A solution is to use return loops for the tightest curves. As the wheel spins the friction will be nullified almost entirely.
Why do the track links have different letters on the sprue section when you open the starter pack?
The links are coded mainly for the placement of magnets but also help you fine tune your track as mentioned in this page.
The standard bicycles need R x 1 and Q x 1. The ice cream vendor and cargo bikes need three track magnets (supplied) however they require an R + 3 T links to get the correct spacing to allow the bicycle and cart turn corners correctly. The instruction are on the inside lid of tin containing the ice cream vendor. You can also use spare links to tension the chain as needed. The tandem bike needs 1 x R and T x 2. Boats Q x 2.
This is an essential part of planning your layout and thinking of future use. You may not have a tandem bicycle or ice cream vendor at present but you should consider inserting an excess of track magnets in some different sequences for future vehicles and bicycles or even for just changing the placement of bicycles or vehicles in your daily running of the system, for a bit of variety!
My cyclist doesn’t pedal (correctly)?
Sometimes we get questions about bad (or not at all) pedalling of the cyclist. Usually these problems occur directly after the assembly of the cyclist. Once solved, its often solved definitely. Assembling the cyclist is not an easy job. The parts are very small and the technique of the rolling wheel requires a perfect connection of the components. If problems occur, these are often due to one of the following causes.
The transparent wheel is a very small injection molded part. This mould has to open to get the product out. So the transparent wheel does have a barely visible seam on the surface. Sometimes there is a small film left on the seam after the produt is ejected out of the mold. This film can hinder the wheel from rolling. The film can be removed with a sharp cutter blade.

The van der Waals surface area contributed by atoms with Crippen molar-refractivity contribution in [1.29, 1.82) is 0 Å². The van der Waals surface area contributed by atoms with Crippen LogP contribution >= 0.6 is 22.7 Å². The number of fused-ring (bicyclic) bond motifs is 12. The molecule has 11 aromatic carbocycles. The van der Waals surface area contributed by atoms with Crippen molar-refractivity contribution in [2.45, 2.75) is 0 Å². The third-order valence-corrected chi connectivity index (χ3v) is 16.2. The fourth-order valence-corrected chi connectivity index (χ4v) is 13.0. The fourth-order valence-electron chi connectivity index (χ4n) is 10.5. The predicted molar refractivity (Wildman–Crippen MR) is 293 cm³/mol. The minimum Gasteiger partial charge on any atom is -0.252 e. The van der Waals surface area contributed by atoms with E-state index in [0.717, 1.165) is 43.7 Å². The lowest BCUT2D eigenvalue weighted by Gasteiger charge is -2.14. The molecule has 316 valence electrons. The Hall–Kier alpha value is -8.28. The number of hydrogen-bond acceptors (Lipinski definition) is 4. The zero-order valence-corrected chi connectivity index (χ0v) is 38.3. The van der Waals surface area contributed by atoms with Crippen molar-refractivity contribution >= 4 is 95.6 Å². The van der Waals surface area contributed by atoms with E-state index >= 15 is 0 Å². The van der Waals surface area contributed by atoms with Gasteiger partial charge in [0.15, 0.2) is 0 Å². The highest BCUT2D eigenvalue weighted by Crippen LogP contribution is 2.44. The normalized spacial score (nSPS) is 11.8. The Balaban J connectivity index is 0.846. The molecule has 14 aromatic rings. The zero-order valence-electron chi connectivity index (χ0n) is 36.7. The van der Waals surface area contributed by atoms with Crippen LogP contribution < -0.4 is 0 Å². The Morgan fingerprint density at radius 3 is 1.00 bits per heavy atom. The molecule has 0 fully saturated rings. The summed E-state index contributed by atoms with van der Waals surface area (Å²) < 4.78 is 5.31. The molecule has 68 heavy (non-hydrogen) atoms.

It’s possible the legs will bend back in the wrong direction when they can fully stretch. This occurs when the distance between the axis of the hip and the axis of the transparent wheel is too big. Sometimes it’s just a fraction of a millimetre… To reduce this distance, the wheel should be locked well (red arrow). If this doesn’t solve the problem, the front wheel can be bend a bit forward (orange arrow). Doing this, the axis of the transparent wheel will be closer to the axis of the hip when rolling on the surface. This will prevent the legs to be fully stretched.
Another alternative to avoid the legs locking and flicking backwards, is to insert a small pin or piece of plastic into the bicycle frame to restrain the legs from doing that. The photos show where this pin on some older models comes preinstalled but also where to attach a pin if you are having this problem. The pin stops the thigh part of the leg from reversing its action. Loek (the inventor of Magnorail) said he couldn’t remember why they stopped inserting the pin but that aside, it is a fairly simple fix.